But was Carroll a pedophile? As you walk through ''Reflections in a Looking Glass: A Lewis Carroll Centenary Exhibition,'' organized by the Harry Ransom Humanities Research Center at the University of Texas at Austin to mark his death in 1898 and now at the Equitable Gallery in Manhattan, the question seems oddly irrelevant. What is most startling, and attractive, in his portraits of girls is not what he saw in them but what they saw in him.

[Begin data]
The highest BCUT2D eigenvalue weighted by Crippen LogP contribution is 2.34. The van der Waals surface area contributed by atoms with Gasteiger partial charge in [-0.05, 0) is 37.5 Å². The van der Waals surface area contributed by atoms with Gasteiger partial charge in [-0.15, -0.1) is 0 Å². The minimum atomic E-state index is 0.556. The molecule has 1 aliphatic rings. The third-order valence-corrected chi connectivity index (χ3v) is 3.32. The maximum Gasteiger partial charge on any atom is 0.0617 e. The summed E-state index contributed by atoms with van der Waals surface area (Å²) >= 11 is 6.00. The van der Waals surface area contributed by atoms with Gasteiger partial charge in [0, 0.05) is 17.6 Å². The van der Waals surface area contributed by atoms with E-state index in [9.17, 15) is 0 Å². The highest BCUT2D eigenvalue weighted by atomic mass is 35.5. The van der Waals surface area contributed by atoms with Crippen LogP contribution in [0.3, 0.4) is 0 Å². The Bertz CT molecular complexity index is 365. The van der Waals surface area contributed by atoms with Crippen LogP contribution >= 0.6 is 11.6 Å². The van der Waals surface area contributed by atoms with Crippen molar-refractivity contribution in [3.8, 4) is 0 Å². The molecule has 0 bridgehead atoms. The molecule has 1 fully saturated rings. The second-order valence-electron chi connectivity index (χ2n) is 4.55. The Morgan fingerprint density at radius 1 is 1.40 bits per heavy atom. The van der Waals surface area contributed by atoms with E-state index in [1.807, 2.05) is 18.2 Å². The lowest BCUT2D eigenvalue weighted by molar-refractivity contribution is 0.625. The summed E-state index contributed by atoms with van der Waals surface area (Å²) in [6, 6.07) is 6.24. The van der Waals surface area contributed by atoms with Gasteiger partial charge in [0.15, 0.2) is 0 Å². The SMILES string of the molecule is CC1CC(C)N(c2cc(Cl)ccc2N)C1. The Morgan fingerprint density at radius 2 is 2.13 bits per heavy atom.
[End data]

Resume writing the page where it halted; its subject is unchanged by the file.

''Lewis Carroll . . . came to our country home to photograph the children,'' wrote Dymphna Ellis, one of the children Carroll photographed. She added: ''I feel sure I was a 'favorite.' He made every child that. He developed the photographs in our cellar . . . I remember the mess and the mystery . . . We cried when he went away . . . We were absolutely fearless with him. We felt he was one of us, and on our side against all the grown-ups.''